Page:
Arsenal made seven changes from the draw with Paris Saint-Germain, the most eye-catching inclusion being that of Debuchy. Olivier Giroud was still not entrusted with a first league start of the season, despite scoring his two goals in his last two games.

Bournemouth have often been likened to their hosts - stylistically at least - but Eddie Howe's side spent the early exchanges proving they can do that most 'un-Arsenal' of things and play rough.

Sanchez and Alex Oxlade-Chamberlain were brought crashing to the turf by reckless challenges from Steve Cook and Simon Francis respectively. Both defenders were booked.

If this early show of force was meant to frazzle Arsenal, it not only failed but backfired. Cook, the blood still rushing through his brain, soon misplaced a back-pass into Sanchez's path, playing the man he had felled earlier through on goal.

Bournemouth goalkeeper Adam Federici could do nothing to stop the Chilean from applying a simple finish past him.

From there on, it was supposed to be so easy. A dominant display and a routine three points were expected.

Even Debuchy began backheeling passes until he departed injured after a quarter of an hour, replaced by Gabriel.

Perhaps the out-of-practice full-back was holding it all together, because soon after he left the field, it suddenly fell apart.

For the first time in the history of the Premier League, Arsenal conceded a penalty for the second consecutive home game when Monreal was harshly adjudged to have fouled Wilson, who like Harry Kane here three weeks ago, scored from the spot to bring Bournemouth level.

Few crowds can turn on their team with as much venom as the Emirates, but referee Mike Jones was taking up all their attention.

Had they focused on their own players over the next 15 minutes, they would have begun to notice that a team with title aspirations were being comfortably out-passed and out-played by one content with just staying in the division.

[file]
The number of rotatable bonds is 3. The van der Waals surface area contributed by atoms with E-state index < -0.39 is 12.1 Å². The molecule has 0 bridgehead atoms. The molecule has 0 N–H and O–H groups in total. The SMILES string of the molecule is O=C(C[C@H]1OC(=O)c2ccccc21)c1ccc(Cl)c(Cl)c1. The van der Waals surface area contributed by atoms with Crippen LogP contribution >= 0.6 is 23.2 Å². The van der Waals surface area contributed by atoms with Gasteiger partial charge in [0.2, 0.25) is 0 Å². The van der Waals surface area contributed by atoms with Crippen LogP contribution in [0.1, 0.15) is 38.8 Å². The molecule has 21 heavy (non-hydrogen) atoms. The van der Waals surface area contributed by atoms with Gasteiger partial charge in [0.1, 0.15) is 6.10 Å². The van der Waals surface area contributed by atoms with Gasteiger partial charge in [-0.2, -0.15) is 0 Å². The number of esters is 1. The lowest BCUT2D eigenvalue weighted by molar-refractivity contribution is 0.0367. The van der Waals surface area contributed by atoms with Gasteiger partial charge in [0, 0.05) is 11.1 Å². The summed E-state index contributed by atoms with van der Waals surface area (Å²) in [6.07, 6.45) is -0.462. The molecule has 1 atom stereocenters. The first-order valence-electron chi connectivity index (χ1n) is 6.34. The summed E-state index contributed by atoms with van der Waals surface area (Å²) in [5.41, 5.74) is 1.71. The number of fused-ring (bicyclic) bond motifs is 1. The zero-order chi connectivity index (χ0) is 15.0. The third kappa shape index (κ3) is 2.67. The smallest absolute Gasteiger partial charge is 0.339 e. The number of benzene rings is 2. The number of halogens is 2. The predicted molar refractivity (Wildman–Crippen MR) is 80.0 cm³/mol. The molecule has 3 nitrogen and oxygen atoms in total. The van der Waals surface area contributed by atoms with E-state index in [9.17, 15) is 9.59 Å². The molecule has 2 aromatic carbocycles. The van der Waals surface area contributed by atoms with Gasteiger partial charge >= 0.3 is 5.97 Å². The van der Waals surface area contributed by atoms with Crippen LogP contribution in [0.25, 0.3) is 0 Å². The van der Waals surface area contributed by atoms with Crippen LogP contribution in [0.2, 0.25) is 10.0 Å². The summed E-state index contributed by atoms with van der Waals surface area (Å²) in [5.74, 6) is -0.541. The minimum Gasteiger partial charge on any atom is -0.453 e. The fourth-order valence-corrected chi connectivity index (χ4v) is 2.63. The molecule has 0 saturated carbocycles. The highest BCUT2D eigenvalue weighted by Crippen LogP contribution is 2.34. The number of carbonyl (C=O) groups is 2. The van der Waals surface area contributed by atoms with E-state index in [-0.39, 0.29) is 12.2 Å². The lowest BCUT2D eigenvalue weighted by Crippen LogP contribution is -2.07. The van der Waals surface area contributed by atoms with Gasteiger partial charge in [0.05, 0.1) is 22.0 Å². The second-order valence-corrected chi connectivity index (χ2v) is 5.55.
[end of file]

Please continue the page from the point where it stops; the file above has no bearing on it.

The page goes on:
Bournemouth threatened to make this dominance count. Adam Smith should have scored with a free header from a few yards out and then his namesake Brad was denied by Petr Cech.

Wilted

Arsenal had wilted and only the invention of Sanchez, who struck the bar moments before the half-time whistle, looked like pulling them out of a rut.

The interval, however, allowed Wenger's charges to regroup and, having now seen off Bournemouth's best spell, they re-asserted themselves and soon regained the lead.

Monreal delivered a splendid first-time cross to the far post and Walcott made no mistake when invited to head the ball home.

Normal service resumed, but the game's needle remained. Sanchez, the game's stand-out player, could have easily received his marching orders for a late and dangerous tackle on Harry Arter, and there was another penalty call against Monreal, this time for handball.

This time, Jones waved appeals away and there was no Bournemouth comeback. Their final clear-cut chance was their best, but after receiving the ball from a flicked-on corner, substitute and former Arsenal youth player Benik Afobe could only shoot directly at Cech from a couple of yards out.

Then came the coup de grace. As stoppage-time began, Arsenal countered through Giroud, who showed an athleticism that he is not usually credited for.

After a couple of sharp passes with Ozil, he dashed for the byline, outpaced the jaded blue shirts around him and squared the ball to Sanchez, who applied the finishing touch. (© Independent News Service)